First step at Greece land – Thessaloniki, Θεσσαλονίκη, Solun

Thessaloniki is the second-largest city in Greece and the capital of the region of Central Macedonia.

History of the city is great, the date of its foundation is in 315 BC. If you want to explore and find out more of its great history follow the link History of Thessaloniki.

Thessaloniki is also a city with a continuous 3,000 year old history; preserving relics of its Roman, Byzantine, Ottoman past and of its formerly dominant Jewish population.

Cty is considered Greece’s cultural capital, renowned for its festivals, events and vibrant cultural life in general and has recently been ranked by Lonely Planet as the world’s fifth-best party city worldwide.

Top sights in Thessaloniki

  • Archaeological Museum

  • Church of Agios Dimitrios

  • Museum of Byzantine Culture

  • Rotunda of Galerius,  Arch of Galerius

  • New Waterfront

Archaeological Museum

Macedonia’s major prehistoric and ancient Macedonian and Hellenistic finds are housed in this museum. Highlights include the Derveni Crater (330–320 BC). Used for mixing wine and water, and later as a funerary urn…

Thousand Wonders

Church of Agios Dimitrios

This enormous 5th-century structure honours Thessaloniki’s patron saint. A Roman soldier, Dimitrios was killed around AD 306 by order of Emperor Galerius, infamous persecutor of Christians.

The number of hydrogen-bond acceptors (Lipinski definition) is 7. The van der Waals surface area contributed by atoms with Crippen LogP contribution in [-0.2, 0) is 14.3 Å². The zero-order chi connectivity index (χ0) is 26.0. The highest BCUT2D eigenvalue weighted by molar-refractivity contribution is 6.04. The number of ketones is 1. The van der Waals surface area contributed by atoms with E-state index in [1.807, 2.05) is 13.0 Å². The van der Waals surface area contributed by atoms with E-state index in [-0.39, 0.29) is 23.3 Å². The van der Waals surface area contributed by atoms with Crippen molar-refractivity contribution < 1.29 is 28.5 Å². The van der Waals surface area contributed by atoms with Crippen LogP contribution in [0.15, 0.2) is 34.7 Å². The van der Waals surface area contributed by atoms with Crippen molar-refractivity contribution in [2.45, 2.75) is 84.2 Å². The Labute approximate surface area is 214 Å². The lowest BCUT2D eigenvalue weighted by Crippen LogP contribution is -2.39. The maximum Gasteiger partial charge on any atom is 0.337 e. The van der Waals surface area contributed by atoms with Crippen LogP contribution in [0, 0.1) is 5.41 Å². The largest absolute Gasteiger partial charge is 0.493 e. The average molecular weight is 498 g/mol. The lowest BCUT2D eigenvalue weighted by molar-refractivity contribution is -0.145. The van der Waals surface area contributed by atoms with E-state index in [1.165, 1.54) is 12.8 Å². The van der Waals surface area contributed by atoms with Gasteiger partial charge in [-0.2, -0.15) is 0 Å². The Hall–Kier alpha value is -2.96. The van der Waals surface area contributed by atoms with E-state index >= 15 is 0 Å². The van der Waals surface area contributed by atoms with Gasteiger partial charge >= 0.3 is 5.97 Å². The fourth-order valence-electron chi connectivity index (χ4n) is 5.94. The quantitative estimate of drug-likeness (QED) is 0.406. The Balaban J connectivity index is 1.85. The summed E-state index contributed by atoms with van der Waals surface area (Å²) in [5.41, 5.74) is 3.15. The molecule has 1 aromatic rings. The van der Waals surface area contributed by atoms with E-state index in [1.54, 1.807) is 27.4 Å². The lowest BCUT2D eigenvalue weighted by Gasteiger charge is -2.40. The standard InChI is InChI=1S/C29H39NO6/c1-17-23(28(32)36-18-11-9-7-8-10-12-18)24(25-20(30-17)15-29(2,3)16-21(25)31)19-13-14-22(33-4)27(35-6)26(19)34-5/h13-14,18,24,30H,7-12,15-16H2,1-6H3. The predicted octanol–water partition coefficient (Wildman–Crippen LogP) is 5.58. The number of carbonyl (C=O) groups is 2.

Museum of Byzantine Culture

This fascinating museum has plenty of treasures to please Byzantine buffs, plus simple explanations to introduce the empire to total beginners. More than 3000 Byzantine objects, including mosaics, intriguing tomb paintings, jewellery and glassware, are showcased with characterful asides about daily life.

New Waterfront

Thessaloniki’s New Waterfront is evidence that architecture can change the world by changing public space and improving daily urban life.


Food & Soul

You can have the first taste of Thessaloniki through its street food, delighting yourself with dishes like koulouri (a sort of bagles, perfect to enjoy your coffee with), gyros (roasted meat served in a pita), and mpougatsa (pastries filled with cheese, cream or meat).

Tsimiski Street is a great place to start your day, especially if you are a fish or olives lover. Chaotic and colorful, Kapani Market is a joy for all senses.

Thessaloniki is easy to fall in love with – it has beauty, chaos, history and culture, a remarkable cuisine and wonderful, vast sea views. This is Greece’s second city, which, like the rest of the country, has suffered the hit of the economic crisis, but the streets remain full of life and vibrancy.

So are you hungry for history and myth, or for a literal banquet of souvlaki and wine? Do you want your heartbeat to quicken in raucous tavernas, or find inner peace in a monastery? Then you have to find a way to explore Thessaloniki.

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